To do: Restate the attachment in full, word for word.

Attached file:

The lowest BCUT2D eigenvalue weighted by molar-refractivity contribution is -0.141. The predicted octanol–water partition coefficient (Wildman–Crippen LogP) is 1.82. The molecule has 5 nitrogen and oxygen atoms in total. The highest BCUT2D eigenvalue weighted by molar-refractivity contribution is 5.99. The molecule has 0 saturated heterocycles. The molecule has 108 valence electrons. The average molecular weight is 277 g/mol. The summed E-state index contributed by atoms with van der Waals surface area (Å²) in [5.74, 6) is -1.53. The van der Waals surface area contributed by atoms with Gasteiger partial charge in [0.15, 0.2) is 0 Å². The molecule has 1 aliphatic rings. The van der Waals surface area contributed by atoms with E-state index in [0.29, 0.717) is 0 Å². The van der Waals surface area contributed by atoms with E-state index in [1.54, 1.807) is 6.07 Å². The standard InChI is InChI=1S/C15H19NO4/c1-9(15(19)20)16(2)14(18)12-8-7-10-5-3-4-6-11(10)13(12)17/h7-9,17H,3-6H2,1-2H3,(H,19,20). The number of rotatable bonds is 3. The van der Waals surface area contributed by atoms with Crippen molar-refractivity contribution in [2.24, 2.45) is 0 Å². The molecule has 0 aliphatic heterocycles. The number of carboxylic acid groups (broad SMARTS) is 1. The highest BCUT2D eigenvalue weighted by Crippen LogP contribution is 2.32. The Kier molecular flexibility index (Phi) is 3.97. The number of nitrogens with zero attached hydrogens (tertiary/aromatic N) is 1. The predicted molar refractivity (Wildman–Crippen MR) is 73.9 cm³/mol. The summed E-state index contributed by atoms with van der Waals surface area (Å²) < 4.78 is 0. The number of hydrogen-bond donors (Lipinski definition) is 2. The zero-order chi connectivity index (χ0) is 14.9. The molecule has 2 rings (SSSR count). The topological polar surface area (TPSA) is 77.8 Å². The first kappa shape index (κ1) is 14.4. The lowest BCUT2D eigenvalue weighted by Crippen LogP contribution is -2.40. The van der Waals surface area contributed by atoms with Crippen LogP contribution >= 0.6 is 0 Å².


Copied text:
The lowest BCUT2D eigenvalue weighted by molar-refractivity contribution is -0.141. The predicted octanol–water partition coefficient (Wildman–Crippen LogP) is 1.82. The molecule has 5 nitrogen and oxygen atoms in total. The highest BCUT2D eigenvalue weighted by molar-refractivity contribution is 5.99. The molecule has 0 saturated heterocycles. The molecule has 108 valence electrons. The average molecular weight is 277 g/mol. The summed E-state index contributed by atoms with van der Waals surface area (Å²) in [5.74, 6) is -1.53. The van der Waals surface area contributed by atoms with Gasteiger partial charge in [0.15, 0.2) is 0 Å². The molecule has 1 aliphatic rings. The van der Waals surface area contributed by atoms with E-state index in [0.29, 0.717) is 0 Å². The van der Waals surface area contributed by atoms with E-state index in [1.54, 1.807) is 6.07 Å². The standard InChI is InChI=1S/C15H19NO4/c1-9(15(19)20)16(2)14(18)12-8-7-10-5-3-4-6-11(10)13(12)17/h7-9,17H,3-6H2,1-2H3,(H,19,20). The number of rotatable bonds is 3. The van der Waals surface area contributed by atoms with Crippen molar-refractivity contribution in [2.24, 2.45) is 0 Å². The molecule has 0 aliphatic heterocycles. The number of carboxylic acid groups (broad SMARTS) is 1. The highest BCUT2D eigenvalue weighted by Crippen LogP contribution is 2.32. The Kier molecular flexibility index (Phi) is 3.97. The number of nitrogens with zero attached hydrogens (tertiary/aromatic N) is 1. The predicted molar refractivity (Wildman–Crippen MR) is 73.9 cm³/mol. The summed E-state index contributed by atoms with van der Waals surface area (Å²) < 4.78 is 0. The number of hydrogen-bond donors (Lipinski definition) is 2. The zero-order chi connectivity index (χ0) is 14.9. The molecule has 2 rings (SSSR count). The topological polar surface area (TPSA) is 77.8 Å². The first kappa shape index (κ1) is 14.4. The lowest BCUT2D eigenvalue weighted by Crippen LogP contribution is -2.40. The van der Waals surface area contributed by atoms with Crippen LogP contribution >= 0.6 is 0 Å².